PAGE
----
Last week, a woman in Milan gave birth to a baby boy at 32 weeks gestation. The boy weighed just under 4 pounds and is healthy despite being delivered 5 or more weeks shy of what doctors consider “full-term.” But what makes his story even more incredible is the fact that his mother had been clinically “dead” for 9 weeks prior to his birth. His mother was 23 weeks pregnant when she suffered a catastrophic brain hemorrhage.
This story adds to the arsenal of reasons why brain-death is a contentious issue and difficult to define. The mother, an unnamed 36-year-old, stayed alive thanks to life support machines, which kept her blood flowing and breathing stable (allowing her to body to continue nurturing the baby until he was developed enough to be delivered). Doctors inserted a feeding tube into the woman’s intestines, and the nutrients made their way to the baby naturally.
The mother was taken off of life support after the baby was delivered via caesarian section on the 18th. The U.K.’s Daily Mail reports, [a]medic at the hospital said: 'Behind this joy, we can't forget the pain the family is feeling over the loss of this young woman.'
Anti-Life pundits strongly oppose pregnant mothers being kept on life support in situations where the unborn child needs time to develop in order to be viable outside the womb. They accuse the medical and legal communities of forcing women to “incubate” children in this way. But we have to ask why the anti-Life community so vociferously opposes the use of technology (i.e., life support machines) in nourishing human Life. Clearly, the core of the abortion advocate’sstance is not pro-woman sentiment, but a disturbinglove for abortion and death.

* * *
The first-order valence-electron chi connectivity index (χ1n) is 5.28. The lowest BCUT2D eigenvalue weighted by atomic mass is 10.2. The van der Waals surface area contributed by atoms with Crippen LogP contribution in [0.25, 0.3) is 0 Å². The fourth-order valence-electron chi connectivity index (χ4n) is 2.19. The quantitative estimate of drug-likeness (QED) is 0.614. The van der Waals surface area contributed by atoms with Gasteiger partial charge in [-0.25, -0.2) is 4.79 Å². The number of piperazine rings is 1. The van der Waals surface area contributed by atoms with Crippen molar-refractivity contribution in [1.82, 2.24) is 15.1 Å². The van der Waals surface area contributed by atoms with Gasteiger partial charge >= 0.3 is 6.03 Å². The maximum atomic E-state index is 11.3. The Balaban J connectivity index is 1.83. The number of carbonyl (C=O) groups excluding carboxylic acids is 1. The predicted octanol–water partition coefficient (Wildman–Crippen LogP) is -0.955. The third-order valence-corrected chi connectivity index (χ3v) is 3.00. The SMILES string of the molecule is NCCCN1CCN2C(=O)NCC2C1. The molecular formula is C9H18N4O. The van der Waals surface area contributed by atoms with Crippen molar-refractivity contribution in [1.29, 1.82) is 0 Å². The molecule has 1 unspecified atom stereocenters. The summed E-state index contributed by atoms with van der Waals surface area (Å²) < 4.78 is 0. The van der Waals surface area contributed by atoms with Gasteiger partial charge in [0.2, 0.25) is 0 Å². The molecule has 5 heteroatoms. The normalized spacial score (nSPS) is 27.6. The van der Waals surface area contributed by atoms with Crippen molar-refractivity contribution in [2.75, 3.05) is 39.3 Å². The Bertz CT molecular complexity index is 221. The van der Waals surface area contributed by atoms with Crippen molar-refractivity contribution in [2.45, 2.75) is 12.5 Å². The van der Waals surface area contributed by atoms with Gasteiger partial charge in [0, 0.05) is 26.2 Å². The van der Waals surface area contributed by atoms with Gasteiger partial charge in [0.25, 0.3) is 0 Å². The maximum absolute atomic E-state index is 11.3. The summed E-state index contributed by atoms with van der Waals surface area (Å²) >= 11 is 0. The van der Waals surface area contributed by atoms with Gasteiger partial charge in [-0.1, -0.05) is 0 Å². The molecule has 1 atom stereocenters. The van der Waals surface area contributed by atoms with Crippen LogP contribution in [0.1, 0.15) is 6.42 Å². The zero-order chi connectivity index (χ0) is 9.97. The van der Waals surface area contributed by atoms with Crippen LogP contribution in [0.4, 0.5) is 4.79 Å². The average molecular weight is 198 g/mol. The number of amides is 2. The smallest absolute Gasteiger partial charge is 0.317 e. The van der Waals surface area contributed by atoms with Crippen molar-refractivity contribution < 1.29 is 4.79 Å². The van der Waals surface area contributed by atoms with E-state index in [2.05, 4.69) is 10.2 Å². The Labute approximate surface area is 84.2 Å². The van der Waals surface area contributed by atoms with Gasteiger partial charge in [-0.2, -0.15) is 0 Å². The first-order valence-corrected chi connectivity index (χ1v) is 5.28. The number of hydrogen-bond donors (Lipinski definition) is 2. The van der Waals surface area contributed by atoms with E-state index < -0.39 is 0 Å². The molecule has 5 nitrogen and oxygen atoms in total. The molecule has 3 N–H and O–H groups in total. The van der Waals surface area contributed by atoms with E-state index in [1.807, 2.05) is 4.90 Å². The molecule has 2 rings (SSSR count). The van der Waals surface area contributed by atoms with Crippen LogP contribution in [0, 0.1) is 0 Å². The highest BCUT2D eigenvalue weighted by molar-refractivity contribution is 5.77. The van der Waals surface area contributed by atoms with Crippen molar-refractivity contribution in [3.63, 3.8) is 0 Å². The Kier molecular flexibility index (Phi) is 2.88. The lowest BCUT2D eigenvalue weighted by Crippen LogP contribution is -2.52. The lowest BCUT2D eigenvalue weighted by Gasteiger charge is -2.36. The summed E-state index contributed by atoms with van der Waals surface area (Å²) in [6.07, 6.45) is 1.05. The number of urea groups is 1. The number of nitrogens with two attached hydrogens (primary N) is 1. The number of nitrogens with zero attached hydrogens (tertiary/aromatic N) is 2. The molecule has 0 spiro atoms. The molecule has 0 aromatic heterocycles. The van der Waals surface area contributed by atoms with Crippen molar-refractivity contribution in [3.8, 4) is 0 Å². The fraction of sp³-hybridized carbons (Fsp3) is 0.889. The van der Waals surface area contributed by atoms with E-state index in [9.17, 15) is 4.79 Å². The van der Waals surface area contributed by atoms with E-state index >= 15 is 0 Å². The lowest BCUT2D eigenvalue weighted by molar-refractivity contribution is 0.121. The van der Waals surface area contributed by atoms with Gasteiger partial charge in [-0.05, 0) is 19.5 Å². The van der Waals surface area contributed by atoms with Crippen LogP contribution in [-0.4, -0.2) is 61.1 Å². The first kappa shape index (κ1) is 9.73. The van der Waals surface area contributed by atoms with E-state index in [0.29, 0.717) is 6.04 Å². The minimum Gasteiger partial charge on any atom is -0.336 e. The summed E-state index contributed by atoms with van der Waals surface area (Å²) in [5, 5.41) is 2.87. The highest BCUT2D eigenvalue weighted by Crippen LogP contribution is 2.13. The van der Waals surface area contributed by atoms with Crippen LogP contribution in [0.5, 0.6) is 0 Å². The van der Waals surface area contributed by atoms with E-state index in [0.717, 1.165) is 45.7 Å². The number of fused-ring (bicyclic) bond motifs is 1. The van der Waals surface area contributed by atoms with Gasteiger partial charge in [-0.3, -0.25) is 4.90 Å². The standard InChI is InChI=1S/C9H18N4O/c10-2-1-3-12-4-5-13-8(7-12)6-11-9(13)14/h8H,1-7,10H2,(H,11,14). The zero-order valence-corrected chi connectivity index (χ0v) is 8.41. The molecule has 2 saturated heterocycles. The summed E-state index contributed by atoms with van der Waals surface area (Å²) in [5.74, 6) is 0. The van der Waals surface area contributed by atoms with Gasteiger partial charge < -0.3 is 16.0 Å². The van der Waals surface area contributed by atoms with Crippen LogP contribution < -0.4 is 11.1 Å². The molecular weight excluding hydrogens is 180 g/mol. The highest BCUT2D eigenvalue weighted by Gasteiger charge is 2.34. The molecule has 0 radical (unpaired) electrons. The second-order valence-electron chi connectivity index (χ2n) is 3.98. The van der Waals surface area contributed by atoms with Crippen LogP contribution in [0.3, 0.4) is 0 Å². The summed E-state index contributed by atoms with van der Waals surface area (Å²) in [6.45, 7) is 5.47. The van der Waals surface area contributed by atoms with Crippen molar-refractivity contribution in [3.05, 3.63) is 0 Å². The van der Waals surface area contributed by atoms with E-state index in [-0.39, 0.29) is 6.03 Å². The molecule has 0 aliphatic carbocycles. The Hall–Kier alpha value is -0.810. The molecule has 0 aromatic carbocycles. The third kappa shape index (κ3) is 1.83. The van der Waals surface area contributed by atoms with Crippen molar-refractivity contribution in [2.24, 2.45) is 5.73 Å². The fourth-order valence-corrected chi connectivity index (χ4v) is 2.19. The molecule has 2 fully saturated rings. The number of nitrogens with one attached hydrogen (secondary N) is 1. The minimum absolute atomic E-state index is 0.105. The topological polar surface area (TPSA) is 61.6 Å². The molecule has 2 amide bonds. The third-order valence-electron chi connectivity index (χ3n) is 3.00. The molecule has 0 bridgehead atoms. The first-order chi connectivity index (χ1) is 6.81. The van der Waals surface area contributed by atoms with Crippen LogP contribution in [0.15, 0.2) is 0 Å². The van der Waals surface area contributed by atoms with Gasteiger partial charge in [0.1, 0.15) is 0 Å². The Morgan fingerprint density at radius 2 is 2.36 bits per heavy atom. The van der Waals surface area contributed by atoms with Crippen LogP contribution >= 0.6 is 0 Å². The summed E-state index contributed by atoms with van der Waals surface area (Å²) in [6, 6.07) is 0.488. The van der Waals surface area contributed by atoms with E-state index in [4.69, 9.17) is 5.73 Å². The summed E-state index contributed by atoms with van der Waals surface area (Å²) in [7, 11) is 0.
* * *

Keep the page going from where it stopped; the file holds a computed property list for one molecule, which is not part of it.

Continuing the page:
Thankfully, the country of Ireland has exemplified the importance of affording equal human rights to both mother and child. Currently in Ireland the family of a young woman in a similar circumstance as the Milanese mother mentioned above fights to have their loved one removed from life support despite her progressing pregnancy. But Irish law mandates that the rights of unborn children are on equal footing with those of their mothers, and consequently doctors are obligated to preserve this life wherever possible.
In Texas last year, we saw a similar legal battle when Marlise Munoz of Fort Worth suffered a pulmonary embolism and was subsequently declared “brain-dead.” Munoz was 14 weeks pregnant at the time, and a legal battle ensued when Munoz’s family insisted that she be removed from life support in spite of the fact that doing so would mean certain death to her unborn child. Texas Right to Life’s Elizabeth Graham weighed in on the issue at that time, saying:
Mrs. Munoz’s tragic circumstance involves two patients who must be considered. Furthermore, Texas Right to Life is greatly troubled by the definitive tone with which physicians are concluding that Mrs. Munoz is brain dead because that term is often misused, and because the criteria to make such a determination varies from doctor to doctor and from hospital to hospital. The lack of objectivity in the diagnosis of brain death allows for misapplication.
This week’s story out of Milan is heartening, hopefully providingencouragement for families who are reeling from the pain of such a horrible prognosis for a mother in their life. Where there is LIFE, there is hope.